As Unitarian Universalists we begin by affirming that each has inherent and worth and dignity and end by recognizing that we are bound together in creation.  What affects one of us, affects all of us.

In the midst of suffering, loss, gross inequality, hunger, war, poverty, it is not enough to say “thank you for my blessings.”  Our gratitude must be the starting point for service.  

Martin Luther King Jr. says it this way “Everybody can be great.  Because anybody can serve.  … You only need a heart full of grace.  A soul generated by love.”

You only need a heart full of grace to serve.  Each of us can serve and each of us can make a difference in the lives of others.  Each of us, young, old, child, adult can serve. Each of us has gifts to share.  We serve each other by offering a smile, a hug or simply asking the question “how are you” and really stopping to hear the answer.  Serving each other is not just about serving those people out there somewhere.  Serving each other begins with the care we give each other.

We as a faith community practice service.  Each week the FISH wagon sits in the entry way of this building and each week we are invited to bring food for our neighbors in need.  In addition to our collecting food for FISH, one month each year, members give their time sorting and repairing clothes.  Each December we collect socks and underwear.  As a community we serve together.  FISH is just one example of how this faith community seeks to make a difference and there are many ways we can give back, to serve, to make the world a better place.

There is another way that we as a faith community, reach out in giving to others.  Each year, we here at WUU and many other Unitarian Universalist congregations participate in Guest at Your Table.  Nan and I are going to tell you about Guest at Your Table

Nan:  What is Guest at Your Table?

Margaret:  Hold up the box

Nan: That is a box not a guest.

Margaret:  Yes this is the Guest at Your Table box.  I invite each family, to take the box home.  I invite you to put the box at a place where you will see it every day – like your dining room table.  When you eat at the table you can look at the pictures and learn about the people on the box.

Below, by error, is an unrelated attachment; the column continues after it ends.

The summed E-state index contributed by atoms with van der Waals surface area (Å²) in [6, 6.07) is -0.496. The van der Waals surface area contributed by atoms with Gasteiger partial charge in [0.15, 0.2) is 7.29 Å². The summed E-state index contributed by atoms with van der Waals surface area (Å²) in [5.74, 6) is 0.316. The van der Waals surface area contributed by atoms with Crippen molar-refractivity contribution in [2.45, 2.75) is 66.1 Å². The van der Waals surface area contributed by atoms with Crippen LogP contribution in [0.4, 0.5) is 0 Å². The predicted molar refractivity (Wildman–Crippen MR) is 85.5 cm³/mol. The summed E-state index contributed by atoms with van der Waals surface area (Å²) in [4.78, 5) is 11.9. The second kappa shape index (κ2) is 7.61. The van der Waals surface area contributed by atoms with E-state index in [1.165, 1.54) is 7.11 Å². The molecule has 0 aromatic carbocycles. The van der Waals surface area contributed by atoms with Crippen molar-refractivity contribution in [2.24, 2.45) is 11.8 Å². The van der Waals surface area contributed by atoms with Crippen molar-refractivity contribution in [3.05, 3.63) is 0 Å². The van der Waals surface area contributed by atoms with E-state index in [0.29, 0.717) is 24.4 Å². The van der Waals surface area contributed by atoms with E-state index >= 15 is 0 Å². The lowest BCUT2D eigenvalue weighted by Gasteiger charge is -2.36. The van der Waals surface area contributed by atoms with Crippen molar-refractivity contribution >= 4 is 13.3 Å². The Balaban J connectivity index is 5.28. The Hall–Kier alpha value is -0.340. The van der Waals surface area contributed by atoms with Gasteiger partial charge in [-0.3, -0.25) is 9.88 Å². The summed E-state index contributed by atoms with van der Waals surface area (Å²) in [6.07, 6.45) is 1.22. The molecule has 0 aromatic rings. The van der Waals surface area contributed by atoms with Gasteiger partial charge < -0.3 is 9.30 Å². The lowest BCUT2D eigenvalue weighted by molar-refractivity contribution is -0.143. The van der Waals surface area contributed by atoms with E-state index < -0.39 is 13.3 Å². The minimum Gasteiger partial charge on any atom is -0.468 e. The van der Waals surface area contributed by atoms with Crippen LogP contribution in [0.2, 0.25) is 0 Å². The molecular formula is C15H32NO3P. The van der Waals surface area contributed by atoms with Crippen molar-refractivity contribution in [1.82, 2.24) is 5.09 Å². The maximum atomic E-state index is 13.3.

Nan:  Where do I find the stories of the people?

Margaret:   I also invite you to take this book home, called Stories of Hope.  The stories go with the pictures on the box.  I invite you to the practice of reading a story from the book and putting some money in the box.

Nan:  Money in the box?  Why do I put money in the box?

Margaret: The money in the box will be used to help the people on the box and others in their communities.

Nan:  How?

Margaret:  The money will go to the Unitarian Universalist Service Committee. They work in our country and all around the world helping people have clean water, good food.  They help people who have had a terrible disaster where they live – like an earthquake or flood and the Service Committee helps those communities recover.  They also work on things like a right to clean water, dignified work, education, shelter.

Nan:  So how is the money going to get from the box on my table to the Service Committee?

Margaret:  You will bring the box back to WUU on January 8. We will collect everyone’s boxes.  Then all the money will be counted and sent to the UU Service Committee. Our money will be combined with the money from all the other UU Congregations to help around the world.

Nan:  So let me make sure I get this. I take the box home.  I put it on my table.  I learn about the people on the box.  I put my money in the box.  Then I bring the box back here on January 8. Then all the money from all of us goes to the Service Committee.

Margaret:  Exactly.  And that is another way that each of us can give back. We can give what we have and that gets combined with what others give and we can make the world a more just place.

"Everybody can be great.  Because anybody can serve. You only need a heart full of grace.”